Like That?

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Have you ever felt so overwhelmed by the number of things that you were facing—sometimes all at once—that you didn’t quite know what to do next?

Join me this week as I share a story what will help us take our time and become more efficient and much more effective as we take the steps we need to take. Stay with me.

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One of the earliest stories I remember is that of a wise emperor who was known not only for his fairness, but for his unflagging devotion to the wellbeing of the people of his kingdom. For reasons he kept to himself, he knew that it was time for one of his three sons take his place. But which should it be? He loved them all, yet each was so remarkably different in the qualities they possessed and the ways they carried themselves.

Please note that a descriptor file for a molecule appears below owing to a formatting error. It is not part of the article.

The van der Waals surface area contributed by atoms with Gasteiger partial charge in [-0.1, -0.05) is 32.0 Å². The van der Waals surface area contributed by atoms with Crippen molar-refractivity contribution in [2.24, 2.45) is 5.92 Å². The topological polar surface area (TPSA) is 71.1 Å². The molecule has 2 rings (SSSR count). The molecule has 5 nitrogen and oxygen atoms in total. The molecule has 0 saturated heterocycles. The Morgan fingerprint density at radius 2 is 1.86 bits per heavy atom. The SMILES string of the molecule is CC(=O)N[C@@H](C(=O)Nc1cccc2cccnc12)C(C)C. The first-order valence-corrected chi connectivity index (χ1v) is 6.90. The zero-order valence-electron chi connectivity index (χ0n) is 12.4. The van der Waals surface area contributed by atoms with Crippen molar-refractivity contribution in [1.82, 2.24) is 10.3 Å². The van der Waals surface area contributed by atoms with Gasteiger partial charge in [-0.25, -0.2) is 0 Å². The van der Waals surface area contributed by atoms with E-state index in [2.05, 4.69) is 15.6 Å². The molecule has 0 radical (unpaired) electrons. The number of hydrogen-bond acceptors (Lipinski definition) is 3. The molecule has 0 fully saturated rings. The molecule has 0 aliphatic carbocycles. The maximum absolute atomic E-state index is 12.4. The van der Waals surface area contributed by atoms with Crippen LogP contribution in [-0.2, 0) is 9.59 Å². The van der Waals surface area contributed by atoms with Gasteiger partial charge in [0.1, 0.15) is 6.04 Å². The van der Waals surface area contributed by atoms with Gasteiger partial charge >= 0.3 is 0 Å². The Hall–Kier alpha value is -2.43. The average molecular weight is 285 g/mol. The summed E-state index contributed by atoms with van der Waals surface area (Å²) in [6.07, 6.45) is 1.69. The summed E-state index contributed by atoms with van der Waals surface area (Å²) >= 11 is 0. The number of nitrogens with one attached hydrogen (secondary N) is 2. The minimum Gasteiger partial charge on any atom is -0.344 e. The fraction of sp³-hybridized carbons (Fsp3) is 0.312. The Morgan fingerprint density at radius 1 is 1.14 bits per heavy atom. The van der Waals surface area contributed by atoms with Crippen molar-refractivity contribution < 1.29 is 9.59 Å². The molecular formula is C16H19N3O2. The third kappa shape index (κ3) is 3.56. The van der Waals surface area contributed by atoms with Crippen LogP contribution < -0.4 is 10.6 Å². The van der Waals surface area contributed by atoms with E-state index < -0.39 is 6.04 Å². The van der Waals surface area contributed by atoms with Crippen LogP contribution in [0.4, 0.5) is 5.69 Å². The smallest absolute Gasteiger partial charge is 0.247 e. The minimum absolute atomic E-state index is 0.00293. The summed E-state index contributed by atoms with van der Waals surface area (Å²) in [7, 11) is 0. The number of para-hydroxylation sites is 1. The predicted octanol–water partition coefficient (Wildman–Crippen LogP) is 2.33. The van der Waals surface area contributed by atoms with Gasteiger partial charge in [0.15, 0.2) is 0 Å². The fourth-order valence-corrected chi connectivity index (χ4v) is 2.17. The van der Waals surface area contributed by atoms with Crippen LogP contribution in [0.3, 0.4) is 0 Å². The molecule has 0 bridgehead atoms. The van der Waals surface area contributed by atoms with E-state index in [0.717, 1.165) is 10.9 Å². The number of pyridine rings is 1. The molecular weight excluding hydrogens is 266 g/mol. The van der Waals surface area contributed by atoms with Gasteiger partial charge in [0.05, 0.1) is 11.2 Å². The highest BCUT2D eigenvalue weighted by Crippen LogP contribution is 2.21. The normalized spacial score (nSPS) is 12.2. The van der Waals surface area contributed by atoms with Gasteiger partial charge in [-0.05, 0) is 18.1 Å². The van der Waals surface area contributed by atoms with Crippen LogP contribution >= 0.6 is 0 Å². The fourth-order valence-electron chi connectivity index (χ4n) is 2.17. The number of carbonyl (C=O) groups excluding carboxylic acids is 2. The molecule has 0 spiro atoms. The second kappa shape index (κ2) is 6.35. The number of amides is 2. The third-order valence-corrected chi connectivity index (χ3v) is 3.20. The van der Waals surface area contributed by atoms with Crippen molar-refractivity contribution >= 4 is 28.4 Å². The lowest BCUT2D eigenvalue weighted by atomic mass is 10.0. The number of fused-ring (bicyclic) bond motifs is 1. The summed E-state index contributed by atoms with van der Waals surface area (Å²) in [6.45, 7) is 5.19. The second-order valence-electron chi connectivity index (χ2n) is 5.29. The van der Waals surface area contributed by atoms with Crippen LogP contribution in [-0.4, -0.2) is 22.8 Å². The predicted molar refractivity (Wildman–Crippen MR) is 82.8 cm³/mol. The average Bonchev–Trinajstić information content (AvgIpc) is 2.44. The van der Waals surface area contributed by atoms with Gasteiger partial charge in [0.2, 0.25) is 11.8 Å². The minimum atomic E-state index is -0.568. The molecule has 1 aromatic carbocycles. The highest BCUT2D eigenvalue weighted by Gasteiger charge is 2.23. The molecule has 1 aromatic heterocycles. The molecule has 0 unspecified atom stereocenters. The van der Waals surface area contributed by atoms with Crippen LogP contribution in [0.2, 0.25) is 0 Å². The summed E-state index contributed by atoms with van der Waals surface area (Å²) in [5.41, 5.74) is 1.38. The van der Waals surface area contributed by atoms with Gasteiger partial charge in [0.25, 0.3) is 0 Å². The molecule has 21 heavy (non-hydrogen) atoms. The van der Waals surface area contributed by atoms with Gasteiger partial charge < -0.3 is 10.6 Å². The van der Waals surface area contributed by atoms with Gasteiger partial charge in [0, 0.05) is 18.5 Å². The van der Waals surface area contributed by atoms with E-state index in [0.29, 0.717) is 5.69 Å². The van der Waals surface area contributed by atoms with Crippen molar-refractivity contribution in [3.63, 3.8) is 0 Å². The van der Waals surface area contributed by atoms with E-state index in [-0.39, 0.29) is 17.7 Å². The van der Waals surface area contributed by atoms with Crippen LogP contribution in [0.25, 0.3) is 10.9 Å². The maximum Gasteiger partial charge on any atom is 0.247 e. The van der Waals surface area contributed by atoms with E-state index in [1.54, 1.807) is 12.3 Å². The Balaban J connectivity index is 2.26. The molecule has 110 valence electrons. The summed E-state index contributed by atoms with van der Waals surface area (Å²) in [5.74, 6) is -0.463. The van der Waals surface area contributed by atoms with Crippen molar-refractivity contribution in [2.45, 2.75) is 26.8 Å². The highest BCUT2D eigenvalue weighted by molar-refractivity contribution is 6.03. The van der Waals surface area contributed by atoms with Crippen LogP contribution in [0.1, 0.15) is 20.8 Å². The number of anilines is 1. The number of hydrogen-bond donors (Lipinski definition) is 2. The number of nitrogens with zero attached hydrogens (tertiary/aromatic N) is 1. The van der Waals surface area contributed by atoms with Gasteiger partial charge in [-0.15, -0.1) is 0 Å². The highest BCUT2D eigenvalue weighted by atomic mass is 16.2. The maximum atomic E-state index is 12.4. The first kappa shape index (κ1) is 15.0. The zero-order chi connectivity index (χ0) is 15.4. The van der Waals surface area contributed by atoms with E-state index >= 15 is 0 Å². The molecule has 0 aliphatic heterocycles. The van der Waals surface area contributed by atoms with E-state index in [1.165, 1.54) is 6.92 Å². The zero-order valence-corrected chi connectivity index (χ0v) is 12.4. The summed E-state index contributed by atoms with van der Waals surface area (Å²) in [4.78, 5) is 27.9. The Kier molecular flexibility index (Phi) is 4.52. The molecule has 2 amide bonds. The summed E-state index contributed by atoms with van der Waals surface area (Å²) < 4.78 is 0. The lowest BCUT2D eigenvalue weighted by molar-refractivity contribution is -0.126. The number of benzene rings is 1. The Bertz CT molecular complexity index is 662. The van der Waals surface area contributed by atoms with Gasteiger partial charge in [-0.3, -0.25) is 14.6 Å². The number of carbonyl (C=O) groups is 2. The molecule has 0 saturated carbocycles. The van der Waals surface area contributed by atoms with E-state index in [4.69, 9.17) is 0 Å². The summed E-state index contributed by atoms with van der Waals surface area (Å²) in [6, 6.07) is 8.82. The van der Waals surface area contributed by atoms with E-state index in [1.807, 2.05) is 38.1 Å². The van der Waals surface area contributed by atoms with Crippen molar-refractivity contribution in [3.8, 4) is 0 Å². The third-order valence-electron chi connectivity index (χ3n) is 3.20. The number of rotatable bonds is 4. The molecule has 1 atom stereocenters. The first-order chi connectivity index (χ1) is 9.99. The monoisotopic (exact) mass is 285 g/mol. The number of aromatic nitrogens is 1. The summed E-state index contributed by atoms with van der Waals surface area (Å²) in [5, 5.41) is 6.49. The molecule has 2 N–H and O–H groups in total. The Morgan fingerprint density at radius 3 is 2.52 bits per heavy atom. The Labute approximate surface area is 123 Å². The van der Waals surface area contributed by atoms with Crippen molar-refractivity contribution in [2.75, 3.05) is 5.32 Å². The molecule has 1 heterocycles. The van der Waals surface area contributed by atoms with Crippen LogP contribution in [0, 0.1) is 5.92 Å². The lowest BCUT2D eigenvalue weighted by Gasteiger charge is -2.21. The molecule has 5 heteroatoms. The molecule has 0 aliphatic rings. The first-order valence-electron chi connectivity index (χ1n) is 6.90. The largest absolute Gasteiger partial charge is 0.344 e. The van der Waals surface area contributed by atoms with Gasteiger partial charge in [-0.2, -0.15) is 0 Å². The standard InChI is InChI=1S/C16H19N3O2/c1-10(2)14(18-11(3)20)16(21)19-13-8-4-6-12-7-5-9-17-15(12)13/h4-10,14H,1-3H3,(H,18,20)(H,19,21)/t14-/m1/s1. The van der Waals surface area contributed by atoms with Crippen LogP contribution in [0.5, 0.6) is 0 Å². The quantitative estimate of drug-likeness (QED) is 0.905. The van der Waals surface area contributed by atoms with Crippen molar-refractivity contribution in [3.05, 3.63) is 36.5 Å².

Because the decision would affect the future of everyone in the kingdom for generations to come, the matter greatly trouble the emperor. One night in a vivid dream, he saw his sons kneeling in front of him in a contest that would determine which of them was most suited for assuming the throne and ruling the kingdom.

When he awoke in the middle of the night, a great peace came over him.

Relieved and happy, he drifted back to sleep. In his wisdom, he had seen that exactly the right things would take place and that his kingdom would be in the right hands.


photo: Scott Lennox